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WHAT IS RESEARCH?

Any Ideas??????
If we knew what we were doing, it wouldnt
be called research, would it?
Albert Einstein
Research is what researcher's do.
WHAT IS RESEARCH?

Any honest attempt to study a problem systematically or to


add to mans knowledge of a problem may be regarded as
research. (Theodorson and Theodorson 1969 cited in
Reber 1995, p.663)

The aim, as far as I can see, is the same in all sciences. Put
simply and cursorily, the aim is to make known something
previously unknown to human beings. It is to advance
human knowledge, to make it more certain or better fitting
. . . the aim is, as I have said, discovery. (Elias 1986, p.20)
WHY UNDERTAKE RESEARCH?

To investigate some existing situation or problem.


To provide solutions to a problem.
To explore and analyse more general issues.
To construct or create a new procedure or system.
To explain a new phenomenon.
To generate new knowledge.
A combination of two or more of any of the above.
(Hussey and Hussey 1997)
Quality research is the lifeblood of any scientific
discipline. Without it, disciplines would stagnate,
failing to advance past their current limits and
understanding.
(Wann 1997 p.17)
Phases of Research
Exploratory Descriptive Explanatory
Research Research research
-Examine a little -Aims at painting a - Aims developing
understood issue detailed picture cause & effect
-Develop ideas -Defines the idea relationships
-Seeking alternative -Develops -Tests the idea
explanation dimensions/ -Explains the
classification phenomenon
-Intuitive in nature -Theoretical in nature -Empirical in nature
-Focus on -Focus on description -Focus on explanation
understanding -Focused in scope -Specific in scope
-Broad in scope -Focus on describing -Focus on accepting/
-Focus on theory different aspects rejecting a theory
building
Phases of Research
Exploratory Descriptive Explanatory
Research Research research
-Qualitative -Qualitative / -Quantitative
Quantitative
-Induction -Induction / Deduction -Deduction
-Few Cases -Few to many cases -Many cases
-Interview, -Any technique -Questionnaire,
Observations, FGDs suitable Secondary data
-Focus on Details -Focus on description -Focus on precise
Explanation
-Theory Development -Theory Refinement -Theory Testing
-Theorizing -Refining -Generalizing
Exploratory research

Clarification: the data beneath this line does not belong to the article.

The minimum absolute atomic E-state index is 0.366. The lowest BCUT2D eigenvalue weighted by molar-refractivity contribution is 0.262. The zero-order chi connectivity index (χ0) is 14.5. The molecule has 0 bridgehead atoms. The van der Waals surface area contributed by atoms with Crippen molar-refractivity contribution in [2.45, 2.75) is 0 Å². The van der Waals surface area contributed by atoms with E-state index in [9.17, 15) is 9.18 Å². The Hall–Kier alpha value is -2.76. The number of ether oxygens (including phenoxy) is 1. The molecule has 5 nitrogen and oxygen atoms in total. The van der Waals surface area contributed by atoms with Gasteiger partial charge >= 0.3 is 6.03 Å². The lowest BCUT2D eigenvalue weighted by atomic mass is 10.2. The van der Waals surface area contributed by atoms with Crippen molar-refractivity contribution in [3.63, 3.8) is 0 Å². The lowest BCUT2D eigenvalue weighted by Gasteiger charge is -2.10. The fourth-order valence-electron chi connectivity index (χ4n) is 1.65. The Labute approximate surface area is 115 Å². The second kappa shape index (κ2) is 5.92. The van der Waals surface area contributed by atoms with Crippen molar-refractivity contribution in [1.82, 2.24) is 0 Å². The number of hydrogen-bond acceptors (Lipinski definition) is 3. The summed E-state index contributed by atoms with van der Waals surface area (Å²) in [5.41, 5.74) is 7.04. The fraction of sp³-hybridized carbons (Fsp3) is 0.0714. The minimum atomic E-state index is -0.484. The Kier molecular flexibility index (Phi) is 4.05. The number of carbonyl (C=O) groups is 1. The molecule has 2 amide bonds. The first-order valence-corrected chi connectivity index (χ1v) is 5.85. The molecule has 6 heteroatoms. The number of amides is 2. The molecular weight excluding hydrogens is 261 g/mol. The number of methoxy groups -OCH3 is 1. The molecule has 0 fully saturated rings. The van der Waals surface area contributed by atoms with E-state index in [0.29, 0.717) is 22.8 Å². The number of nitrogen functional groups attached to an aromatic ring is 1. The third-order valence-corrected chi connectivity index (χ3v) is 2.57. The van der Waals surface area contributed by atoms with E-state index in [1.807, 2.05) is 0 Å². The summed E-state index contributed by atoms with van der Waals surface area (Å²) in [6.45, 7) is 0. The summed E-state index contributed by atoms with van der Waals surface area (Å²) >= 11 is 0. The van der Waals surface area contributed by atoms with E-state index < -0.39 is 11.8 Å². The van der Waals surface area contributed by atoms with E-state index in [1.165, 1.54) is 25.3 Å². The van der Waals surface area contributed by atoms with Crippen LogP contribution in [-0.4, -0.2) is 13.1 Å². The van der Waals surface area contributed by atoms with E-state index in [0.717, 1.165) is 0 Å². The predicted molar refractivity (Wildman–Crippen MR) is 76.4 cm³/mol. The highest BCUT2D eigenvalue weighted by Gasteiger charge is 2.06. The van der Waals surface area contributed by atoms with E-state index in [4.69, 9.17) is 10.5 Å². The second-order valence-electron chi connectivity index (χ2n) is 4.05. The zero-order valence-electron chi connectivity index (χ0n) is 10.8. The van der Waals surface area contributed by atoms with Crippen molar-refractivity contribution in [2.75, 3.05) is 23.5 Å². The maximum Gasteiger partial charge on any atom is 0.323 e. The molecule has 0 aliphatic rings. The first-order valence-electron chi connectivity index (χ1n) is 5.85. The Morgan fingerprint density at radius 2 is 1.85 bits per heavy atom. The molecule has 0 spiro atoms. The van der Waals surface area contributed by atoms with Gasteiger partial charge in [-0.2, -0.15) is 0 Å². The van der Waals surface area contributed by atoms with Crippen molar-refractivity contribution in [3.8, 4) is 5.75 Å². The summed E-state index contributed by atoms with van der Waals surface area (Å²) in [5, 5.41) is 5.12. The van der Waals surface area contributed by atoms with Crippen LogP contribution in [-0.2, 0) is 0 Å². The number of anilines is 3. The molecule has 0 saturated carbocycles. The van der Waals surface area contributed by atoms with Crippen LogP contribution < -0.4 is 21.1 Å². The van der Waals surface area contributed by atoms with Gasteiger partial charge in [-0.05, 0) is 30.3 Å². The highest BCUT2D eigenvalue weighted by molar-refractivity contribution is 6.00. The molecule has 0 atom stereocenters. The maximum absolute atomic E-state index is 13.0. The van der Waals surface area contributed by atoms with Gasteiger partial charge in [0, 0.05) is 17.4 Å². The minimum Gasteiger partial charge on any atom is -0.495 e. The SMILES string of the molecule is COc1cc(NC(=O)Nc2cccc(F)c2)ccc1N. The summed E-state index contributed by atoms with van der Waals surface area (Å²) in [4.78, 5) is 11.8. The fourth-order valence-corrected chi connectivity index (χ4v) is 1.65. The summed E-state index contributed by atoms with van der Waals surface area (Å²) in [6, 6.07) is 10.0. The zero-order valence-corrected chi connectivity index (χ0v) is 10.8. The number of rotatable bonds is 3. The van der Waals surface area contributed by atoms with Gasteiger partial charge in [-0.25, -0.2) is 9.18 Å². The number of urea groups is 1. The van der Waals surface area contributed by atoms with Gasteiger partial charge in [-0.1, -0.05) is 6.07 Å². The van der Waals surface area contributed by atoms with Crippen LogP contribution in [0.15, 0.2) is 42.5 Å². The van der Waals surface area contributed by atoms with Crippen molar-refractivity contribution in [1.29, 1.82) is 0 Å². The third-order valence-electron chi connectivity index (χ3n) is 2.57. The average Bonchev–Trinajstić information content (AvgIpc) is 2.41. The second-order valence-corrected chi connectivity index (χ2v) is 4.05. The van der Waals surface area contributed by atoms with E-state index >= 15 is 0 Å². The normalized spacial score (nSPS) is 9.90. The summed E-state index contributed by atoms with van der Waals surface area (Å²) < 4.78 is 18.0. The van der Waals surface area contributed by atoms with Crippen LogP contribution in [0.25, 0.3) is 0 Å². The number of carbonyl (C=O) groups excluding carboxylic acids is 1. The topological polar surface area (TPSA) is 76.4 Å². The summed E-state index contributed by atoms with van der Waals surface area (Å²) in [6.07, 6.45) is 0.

Research in which primary issue is to examine a little


understood issue or phenomenon to develop preliminary
ideas and move towards refined research questions by
focusing on the what question.
Descriptive research

Research in which the primary purpose is to paint a


picture using words or numbers and to present a profile, a
classification of types, or an outline of the steps to answer
the questions such as who, when, where, and how.
Explanatory research

Research in which the primary purpose is to explain why


events occur and to build, elaborate, extend, or test
theory.
PURE AND APPLIED RESEARCH

Pure research takes place to explore a particular


concept, or issue, without regard for a specific problem,
and may be carried out to simply gain a better
understanding of the overall concepts.

Applied research is undertaken to solve a specific


problem or provide a solution to a practical question.
PRIMARY AND SECONDARY RESEARCH

Primary research
Refers to research that has involved the collection of original
data specific to that particular research project, for example
through using research methods such as questionnaires or
interviews.

Secondary research
Refers to research where no such original data is collected,
but the research project uses existing (or secondary)
sources of data, for example census or archive data.
THEORETICAL AND EMPIRICAL RESEARCH

Theoretical research generally uses the findings from


existing works to develop new ideas through analysing
existing theory and explanations. These new ideas are not
tested through collecting evidence in the form of primary
data.

Empirical research supports the development of new


ideas through the collection of data (empirical =
observation or measurement rather than theoretical
reasoning).
HOW TO READ RESEARCH

1. Locate and read a few articles from within a field you are
comfortable with.
2. Read studies that are of interest to you.
3. Read the abstract first.
4. Identify the research question and objectives.
5. Why did the researcher(s) choose a particular setting or
sample?
6. What were the methods chosen to collect data?
7. What were the most important findings?
8. Do not be over-concerned with statistical analysis.
9. Be critical but objective.
WHAT IS RESEARCH - SUMMARY

1. There are a number of definitions of research. Defining


research is less important than understanding its nature.

2. Research is important for the advancement of any


academic field or discipline.

3. Research can be classified as exploratory, descriptive,


explanatory or predictive depending upon its purpose. It can
also be classified as either theoretical or applied depending
upon the level of application of the findings to real life
situations.
SUMMARY II

4. Research may involve the collection of new data (primary


research) or the use of existing data (secondary research).

5. The best way to begin to develop your understanding of


research, its role, and the types of research is to undertake
some reading. Choose some appropriate articles, and begin
to read!